In comparison, common carbon black paint offers excellent absorption characteristics, 0.96, but demonstrates poor emission characteristics, 0.88, leading to an absorption/emission ratio of 1.09.

Solkote Hi/Sorb-II, for example, uses a silicon polymer as a binder in a xylene solvent. This formulation requires the release of some volatile organic compounds (VOCs) into the environment and requires that workers applying this material to collector panels have suitable protection.

SUMMARY OF THE INVENTION

The present invention provides a water-based solar absorptive coating consisting of a combination of nano particulate aluminum oxide mixed with carbon nanotubes and common black pigments such as carbon black. The nano particulate aluminum oxide may be prepared through an alcohol/water sol-gel process.

While the inventor does not wish to be bound by a particular theory, it is believed that the carbon nanotubes improve the absorption of sunlight in the UV, visible and infrared, regions based on their physical structure and provide improved heat conduction through the coating to the underlying metallic substrate. It is probable that the carbon nanotubes contribute significantly to the strength of the matrix of aluminum oxide.

The nano particulate aluminum oxide provides a binder and separator for the carbon nanotubes and carbon black. The optical properties of aluminum oxide are appropriate for allowing transmission of solar radiation therethrough and because the resulting coating has been demonstrated to be about 50% porous, the coating should act as a thermal insulator to reduce the re-emission of heat energy from the collector substrate.

BRIEF DESCRIPTION OF THE DRAWINGS

FIG. 1 is a simplified schematic of a solar collector suitable for use with the coating material of the present invention; and

FIG. 2 is an exaggerated cross-sectional view through the solar collector of FIG. 1 showing the coating material of the present invention.

DETAILED DESCRIPTION OF THE INVENTION

Referring now to FIG. 1, a solar collector 10 may provide, for example, a front glazing 12 such as glass, angled to receive light from the sun 14 at an angle as close to perpendicular as possible. The glazing 12 forms the front face of a collector box 16 that may be internally insulated with compressed glass wool 18 or the like.

Positioned within the collector box 16 is a metallic collector panel 20 attached to one or more pipes 21 through which water may be circulated. Heat from the sun 14 is received by the collector panel 20 whose surface is coated with absorptive coating 22 to increase its absorption and decrease its emission of energy.

Heat from the metallic collector panel 20 is conducted to the pipe 21 and water contained in pipe 21. The heated water may flow to a storage tank 24 as circulated by a pump 26 or the like. Appropriate heat exchangers (not shown) may be used to extract heat from the storage tank 24 for heating water or air.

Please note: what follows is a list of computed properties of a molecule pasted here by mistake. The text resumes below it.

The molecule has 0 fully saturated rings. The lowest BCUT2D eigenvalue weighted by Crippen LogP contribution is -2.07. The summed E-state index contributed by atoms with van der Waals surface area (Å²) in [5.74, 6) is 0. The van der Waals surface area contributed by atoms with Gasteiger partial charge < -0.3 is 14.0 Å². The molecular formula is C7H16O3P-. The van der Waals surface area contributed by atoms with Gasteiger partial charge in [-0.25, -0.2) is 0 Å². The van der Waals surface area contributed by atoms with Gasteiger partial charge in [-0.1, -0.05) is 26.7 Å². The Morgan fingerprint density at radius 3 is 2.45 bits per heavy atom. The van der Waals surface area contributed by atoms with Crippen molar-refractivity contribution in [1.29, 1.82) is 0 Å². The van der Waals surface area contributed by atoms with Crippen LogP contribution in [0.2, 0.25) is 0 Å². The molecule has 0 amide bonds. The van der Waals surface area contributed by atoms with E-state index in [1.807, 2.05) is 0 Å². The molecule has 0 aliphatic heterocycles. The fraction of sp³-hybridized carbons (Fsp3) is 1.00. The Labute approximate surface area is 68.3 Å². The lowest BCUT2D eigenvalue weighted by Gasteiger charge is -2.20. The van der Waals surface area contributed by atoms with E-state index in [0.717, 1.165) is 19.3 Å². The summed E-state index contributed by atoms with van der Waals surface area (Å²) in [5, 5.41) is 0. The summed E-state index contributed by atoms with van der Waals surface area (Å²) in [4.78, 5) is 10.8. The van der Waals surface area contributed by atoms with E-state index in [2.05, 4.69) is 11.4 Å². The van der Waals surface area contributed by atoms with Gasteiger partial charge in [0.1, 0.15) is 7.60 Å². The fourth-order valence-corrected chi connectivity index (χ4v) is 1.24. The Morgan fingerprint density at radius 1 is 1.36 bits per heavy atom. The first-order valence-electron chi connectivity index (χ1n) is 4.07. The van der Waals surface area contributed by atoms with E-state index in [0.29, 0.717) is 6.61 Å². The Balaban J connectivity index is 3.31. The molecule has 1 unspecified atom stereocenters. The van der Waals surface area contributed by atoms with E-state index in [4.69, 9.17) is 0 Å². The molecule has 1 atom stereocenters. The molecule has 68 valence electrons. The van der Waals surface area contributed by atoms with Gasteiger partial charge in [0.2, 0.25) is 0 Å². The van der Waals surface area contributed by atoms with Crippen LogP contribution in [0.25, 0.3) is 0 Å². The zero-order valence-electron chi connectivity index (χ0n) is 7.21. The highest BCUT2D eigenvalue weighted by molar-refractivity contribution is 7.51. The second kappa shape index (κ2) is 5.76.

Referring now to FIG. 2, the collector panel 20 may be coated on both sides (as shown) or on one side only with an absorptive coating 22 which comprises a matrix of nano particulate aluminum oxide 28 holding suspended therein dispersed carbon nanotubes 30 and carbon black particles 32. The coating process may use any of a variety of well-known techniques including electrophoretic deposition, spraying, dipping, painting, and printing. The side away from the sun may be bare metal, or may be treated with a low emissivity material or a modification of the present material.

Example I

Nano particulate aluminum oxide was prepared using the alcohol process described, for example, in “The Effects of Surface Adsorption and Confinement on the Photochemical Selectivity of Previtamin D3 Adsorbed Within Porous Sol-Gel Derived Alumina”, Schultz, F. S., Anderson, M. A., Journal of the American Chemical Society, 1999, 121, 4933-4940, hereby incorporated by reference. The resulting nano particulate aluminum oxide had the following characteristics: 6-10 nm in diameter γ-Al2O3 particles with an overall porosity of ˜50%. Generally, the term nanoscale will mean particles less than 1000 nm in diameter and the aluminum oxide particles are preferably less than 100 nm in diameter.

Carbon nanotubes and carbon black obtained from Cheap Tubes, Inc. of Brattleboro, Vt. and comprising approximately 90% percent single-walled carbon nanotubes and these characteristics, an outer diameter of 1-2 nm and a length of 5-30 um (and preferably less than 100 μm) were then suspended in aqueous solution using a surfactant, e.g. polyvinyl alcohol, under sonication. Preliminary experiments suggest that similar adsorptive gains are observed with multi-walled carbon nanotubes. The suspended carbon nanotubes and carbon black were mixed with stirring with the aluminum oxide sol, after which water was allowed to evaporate to produce a thickened solution suitable for coating. The proportions of these elements are listed below in Table A.